Saumya '17

Co-Founder, Kheyti

Though she appreciated the solid skill set she received while working in the banking industry, Saumya ‘17 didn’t feel excited to go to work in the morning and often wondered what kind of professional path she was on.

“I didn’t connect with finance as a person,” Saumya reflects, “and it was a huge company, so my being there or not being there didn’t really make a difference.”

Growing up in the Indian state of Bihar, one of the country’s poorest, Saumya took an interest in the public service her father performed as a bureaucrat. But despite the fact that she was very engaged in volunteer work, she didn’t know how to make public service a full-time job ­— that is, until she went on the Jagriti Yatra.

A two-week train journey that circles India, the Jagriti Yatra introduces young Indian citizens to social and business entrepreneurs across the country in an effort to “build India through enterprise.” Suddenly Saumya realized there was a way to feel excited about going to work in the morning.

Though her first venture in social enterprise failed to maintain investor backing because the company couldn’t provide a sustainable business model, its closure is what prompted Saumya to consider business school.

“I thought business school was the best place to gain a network and education, and then come back and relaunch that idea or work on a new one,” says Saumya. “I chose Kellogg because I realized social impact can’t happen if you don’t know how to run a business. Plus, the people just had that energy of collaborating with each other.”

Saumya, along with one of her friends from her previous startup, Kaushik, had been working on a research project for a large Indian social enterprise to identify technologies at the bottom of the pyramid. Their perspective was further developed when, three months before attending Kellogg, they met Sathya and Ayush. The two ran a small agricultural company that had provided training and market support to around 8,000 smallholder farmers in India. However, they were struggling to support their farmers due to the income irregularities produced by climate change.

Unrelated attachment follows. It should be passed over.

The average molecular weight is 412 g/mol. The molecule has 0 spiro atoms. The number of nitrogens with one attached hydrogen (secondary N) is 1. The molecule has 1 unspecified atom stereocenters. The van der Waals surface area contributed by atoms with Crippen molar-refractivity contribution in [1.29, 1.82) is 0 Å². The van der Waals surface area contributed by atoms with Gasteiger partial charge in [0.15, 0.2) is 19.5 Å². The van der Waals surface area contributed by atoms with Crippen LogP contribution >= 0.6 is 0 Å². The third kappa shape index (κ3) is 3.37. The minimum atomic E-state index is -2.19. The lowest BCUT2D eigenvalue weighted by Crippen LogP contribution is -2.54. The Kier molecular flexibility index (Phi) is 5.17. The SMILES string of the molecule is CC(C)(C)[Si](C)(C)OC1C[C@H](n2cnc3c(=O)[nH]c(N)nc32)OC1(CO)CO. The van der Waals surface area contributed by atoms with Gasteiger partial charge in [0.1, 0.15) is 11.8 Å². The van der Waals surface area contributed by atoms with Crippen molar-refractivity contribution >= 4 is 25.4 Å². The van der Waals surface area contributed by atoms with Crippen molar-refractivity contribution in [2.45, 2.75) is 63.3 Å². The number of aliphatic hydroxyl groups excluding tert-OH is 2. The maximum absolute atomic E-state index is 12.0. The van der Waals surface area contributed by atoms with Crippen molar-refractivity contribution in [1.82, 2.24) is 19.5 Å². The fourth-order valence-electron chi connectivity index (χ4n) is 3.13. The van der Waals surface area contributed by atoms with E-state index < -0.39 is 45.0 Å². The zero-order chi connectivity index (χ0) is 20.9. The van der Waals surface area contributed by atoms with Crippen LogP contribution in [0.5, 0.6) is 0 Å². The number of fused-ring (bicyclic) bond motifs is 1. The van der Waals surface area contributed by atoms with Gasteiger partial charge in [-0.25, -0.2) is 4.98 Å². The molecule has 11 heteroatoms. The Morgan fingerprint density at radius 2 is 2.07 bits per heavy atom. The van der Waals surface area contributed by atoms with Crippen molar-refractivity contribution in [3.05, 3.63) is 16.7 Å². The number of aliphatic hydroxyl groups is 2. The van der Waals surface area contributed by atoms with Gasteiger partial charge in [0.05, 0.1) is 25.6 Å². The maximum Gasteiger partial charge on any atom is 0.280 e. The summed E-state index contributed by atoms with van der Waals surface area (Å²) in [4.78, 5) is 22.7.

This problem brought the four together and pushed them to search for technologies that could help protect small farmers from climate change, and that’s when they founded Kheyti. Through Kheyti, the team developed the Greenhouse-in-a-Box, a low-cost and modular greenhouse structure that protects farmers’ crops from wind, rain, hail, heat and pests. Today Kheyti works with partners to finance the greenhouses, provide agricultural inputs and train and support the farmers. It also connects the farmers to reputed fair-market players to sell their produce.

“If I didn’t have the network and access of Kellogg I don’t think Kheyti would have reached the stage it has today,” says Saumya. She believes a major turning point came when Clinical Professor of Marketing Mohanbir Sawhney became one of her first backers and told Saumya to spend her summers in India working on Kheyti, rather than considering traditional internships. Saumya also received a $25,000 seed grant from the Institute of Sustainability and Energy at Northwestern at Kheyti’s incubating stage, which helped the company start its pilot testing.

Kellogg also awarded Kheyti its Social Entrepreneurship Award and has connected Saumya with numerous alumni advisors, such as Andrew Youn ‘06, who founded the One Acre Fund to provide financing and training to smallholder farmers in East Africa. Saumya credits Kellogg with developing her introspective and leadership skills through classes such as Personal Leadership Insights and Leader as Coach.

“I take time out every morning to reflect about where my life is, where the company is and where I want it to go. This helps me be proactive about the choices I make rather than going with the flow,” she says. “[Kellogg] gave me that foundation.”

This self-analytical foundation is especially useful as Saumya continues to build her client base. “The farmers are not the easiest lot of customers to work with,” she explains. “We’re getting them to use technologies they have never used or even seen before and trying to gain their trust. So we’re making sure we’re doing that the right way.”


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